Continuous glucose monitoring offers many benefits to the families of young children with type 1 diabetes but also a number of challenges that cannot always be overcome, show results of a qualitative analysis conducted in the USA.
Most hypoglycemia outcomes measured by real-time continuous glucose monitoring can be used to predict future severe hypoglycemia in people with type 1 diabetes, with similar levels of accuracy, study findings indicate.
Even with newer devices, continuous glucose monitoring underestimates the fall in glucose levels during exercise, with the drop lagging significantly behind that measured by self-monitoring of blood glucose, research shows.
People with type 1 diabetes at high hypoglycemia risk using insulin pumps have fewer hypoglycemic events if the pump is linked to a continuous glucose monitor and has a suspend-before-low feature, SMILE study data show.
Flash glucose monitoring significantly reduces time in hyperglycemia or hypoglycemia in people with diabetes at high risk for either outcome, with the benefit sustained for at least 6 months, real-world study data show.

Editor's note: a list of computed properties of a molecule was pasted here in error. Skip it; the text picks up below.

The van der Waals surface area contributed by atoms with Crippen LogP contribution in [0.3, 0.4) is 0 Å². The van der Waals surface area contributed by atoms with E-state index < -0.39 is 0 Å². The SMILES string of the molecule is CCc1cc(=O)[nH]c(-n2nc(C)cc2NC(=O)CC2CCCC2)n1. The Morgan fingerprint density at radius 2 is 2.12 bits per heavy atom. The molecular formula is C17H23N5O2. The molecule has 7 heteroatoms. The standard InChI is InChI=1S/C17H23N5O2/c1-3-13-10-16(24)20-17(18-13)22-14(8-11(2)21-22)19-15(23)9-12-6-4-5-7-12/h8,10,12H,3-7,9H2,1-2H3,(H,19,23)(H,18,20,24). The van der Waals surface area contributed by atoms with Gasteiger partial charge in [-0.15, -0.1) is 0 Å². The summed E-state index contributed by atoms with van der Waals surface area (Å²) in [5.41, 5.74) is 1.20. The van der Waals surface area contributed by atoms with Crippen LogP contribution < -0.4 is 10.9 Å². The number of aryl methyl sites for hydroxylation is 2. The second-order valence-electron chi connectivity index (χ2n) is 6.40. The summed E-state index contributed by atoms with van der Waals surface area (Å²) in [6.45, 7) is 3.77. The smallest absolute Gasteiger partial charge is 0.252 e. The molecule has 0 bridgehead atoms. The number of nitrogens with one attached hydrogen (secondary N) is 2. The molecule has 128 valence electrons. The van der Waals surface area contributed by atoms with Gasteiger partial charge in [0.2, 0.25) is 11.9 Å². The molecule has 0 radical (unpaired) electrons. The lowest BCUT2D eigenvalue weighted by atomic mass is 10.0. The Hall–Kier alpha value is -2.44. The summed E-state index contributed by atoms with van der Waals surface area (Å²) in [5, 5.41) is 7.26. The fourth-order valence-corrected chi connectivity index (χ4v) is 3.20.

Insulin pumps and multiple daily injections deliver similar glycemic control and safety profiles when allocated alongside education and support at the point of type 1 diabetes diagnosis, say researchers.
The frequency at which people with type 1 diabetes experience hypoglycemia decreases during the first 30 days after they switch to a continuous glucose monitor that incorporates a predictive low-glucose alert, research shows.
Baseline data from the WISDM trial show that older adults with type 1 diabetes who have impaired awareness of hypoglycemia symptoms can spend over half an hour per day with extremely low blood glucose levels.